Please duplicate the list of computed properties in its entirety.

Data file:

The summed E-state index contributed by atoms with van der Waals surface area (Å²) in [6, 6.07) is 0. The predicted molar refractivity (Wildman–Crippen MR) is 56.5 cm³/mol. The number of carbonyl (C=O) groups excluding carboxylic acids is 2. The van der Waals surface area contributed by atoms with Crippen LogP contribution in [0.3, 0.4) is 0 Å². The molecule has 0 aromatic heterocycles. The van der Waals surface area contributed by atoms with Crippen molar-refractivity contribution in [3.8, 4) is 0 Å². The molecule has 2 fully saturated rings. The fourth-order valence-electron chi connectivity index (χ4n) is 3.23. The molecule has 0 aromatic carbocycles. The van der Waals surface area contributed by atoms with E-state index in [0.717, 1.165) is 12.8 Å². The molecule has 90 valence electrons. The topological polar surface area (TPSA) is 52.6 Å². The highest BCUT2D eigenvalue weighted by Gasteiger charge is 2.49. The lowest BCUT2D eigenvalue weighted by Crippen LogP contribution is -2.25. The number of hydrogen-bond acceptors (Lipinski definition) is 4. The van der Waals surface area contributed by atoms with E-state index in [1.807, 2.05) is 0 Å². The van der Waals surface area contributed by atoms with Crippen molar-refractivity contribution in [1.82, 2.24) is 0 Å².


The summed E-state index contributed by atoms with van der Waals surface area (Å²) in [6, 6.07) is 0. The predicted molar refractivity (Wildman–Crippen MR) is 56.5 cm³/mol. The number of carbonyl (C=O) groups excluding carboxylic acids is 2. The van der Waals surface area contributed by atoms with Crippen LogP contribution in [0.3, 0.4) is 0 Å². The molecule has 0 aromatic heterocycles. The van der Waals surface area contributed by atoms with Crippen molar-refractivity contribution in [3.8, 4) is 0 Å². The molecule has 2 fully saturated rings. The fourth-order valence-electron chi connectivity index (χ4n) is 3.23. The molecule has 0 aromatic carbocycles. The van der Waals surface area contributed by atoms with E-state index in [0.717, 1.165) is 12.8 Å². The molecule has 90 valence electrons. The topological polar surface area (TPSA) is 52.6 Å². The highest BCUT2D eigenvalue weighted by Gasteiger charge is 2.49. The lowest BCUT2D eigenvalue weighted by Crippen LogP contribution is -2.25. The number of hydrogen-bond acceptors (Lipinski definition) is 4. The van der Waals surface area contributed by atoms with E-state index in [1.807, 2.05) is 0 Å². The van der Waals surface area contributed by atoms with Crippen molar-refractivity contribution in [1.82, 2.24) is 0 Å².